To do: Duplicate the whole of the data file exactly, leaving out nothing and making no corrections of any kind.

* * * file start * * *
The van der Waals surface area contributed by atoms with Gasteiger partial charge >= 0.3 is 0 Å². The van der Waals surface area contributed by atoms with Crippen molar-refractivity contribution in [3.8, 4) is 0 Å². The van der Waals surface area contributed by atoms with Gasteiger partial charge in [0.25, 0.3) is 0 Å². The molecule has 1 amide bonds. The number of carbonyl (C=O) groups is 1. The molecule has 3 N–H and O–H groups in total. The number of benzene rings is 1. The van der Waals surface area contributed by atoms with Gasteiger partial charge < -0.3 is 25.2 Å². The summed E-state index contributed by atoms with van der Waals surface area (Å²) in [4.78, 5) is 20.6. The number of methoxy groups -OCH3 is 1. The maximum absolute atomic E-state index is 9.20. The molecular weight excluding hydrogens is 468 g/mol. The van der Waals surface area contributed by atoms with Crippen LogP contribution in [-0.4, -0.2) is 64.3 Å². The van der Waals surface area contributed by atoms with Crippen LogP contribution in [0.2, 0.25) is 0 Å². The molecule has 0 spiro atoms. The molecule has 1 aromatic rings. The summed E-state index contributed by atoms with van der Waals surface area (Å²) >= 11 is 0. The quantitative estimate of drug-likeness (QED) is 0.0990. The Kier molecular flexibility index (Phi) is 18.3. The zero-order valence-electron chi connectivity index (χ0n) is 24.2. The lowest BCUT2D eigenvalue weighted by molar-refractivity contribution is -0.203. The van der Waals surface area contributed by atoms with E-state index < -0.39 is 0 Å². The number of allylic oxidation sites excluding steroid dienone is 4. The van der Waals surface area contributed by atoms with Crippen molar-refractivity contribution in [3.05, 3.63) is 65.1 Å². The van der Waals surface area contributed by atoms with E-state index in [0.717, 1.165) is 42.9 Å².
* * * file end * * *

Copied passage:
The van der Waals surface area contributed by atoms with Gasteiger partial charge >= 0.3 is 0 Å². The van der Waals surface area contributed by atoms with Crippen molar-refractivity contribution in [3.8, 4) is 0 Å². The van der Waals surface area contributed by atoms with Gasteiger partial charge in [0.25, 0.3) is 0 Å². The molecule has 1 amide bonds. The number of carbonyl (C=O) groups is 1. The molecule has 3 N–H and O–H groups in total. The number of benzene rings is 1. The van der Waals surface area contributed by atoms with Gasteiger partial charge < -0.3 is 25.2 Å². The summed E-state index contributed by atoms with van der Waals surface area (Å²) in [4.78, 5) is 20.6. The number of methoxy groups -OCH3 is 1. The maximum absolute atomic E-state index is 9.20. The molecular weight excluding hydrogens is 468 g/mol. The van der Waals surface area contributed by atoms with Crippen LogP contribution in [-0.4, -0.2) is 64.3 Å². The van der Waals surface area contributed by atoms with Crippen LogP contribution in [0.2, 0.25) is 0 Å². The molecule has 0 spiro atoms. The molecule has 1 aromatic rings. The summed E-state index contributed by atoms with van der Waals surface area (Å²) >= 11 is 0. The quantitative estimate of drug-likeness (QED) is 0.0990. The Kier molecular flexibility index (Phi) is 18.3. The zero-order valence-electron chi connectivity index (χ0n) is 24.2. The lowest BCUT2D eigenvalue weighted by molar-refractivity contribution is -0.203. The van der Waals surface area contributed by atoms with E-state index < -0.39 is 0 Å². The number of allylic oxidation sites excluding steroid dienone is 4. The van der Waals surface area contributed by atoms with Crippen molar-refractivity contribution in [3.05, 3.63) is 65.1 Å². The van der Waals surface area contributed by atoms with E-state index in [0.717, 1.165) is 42.9 Å².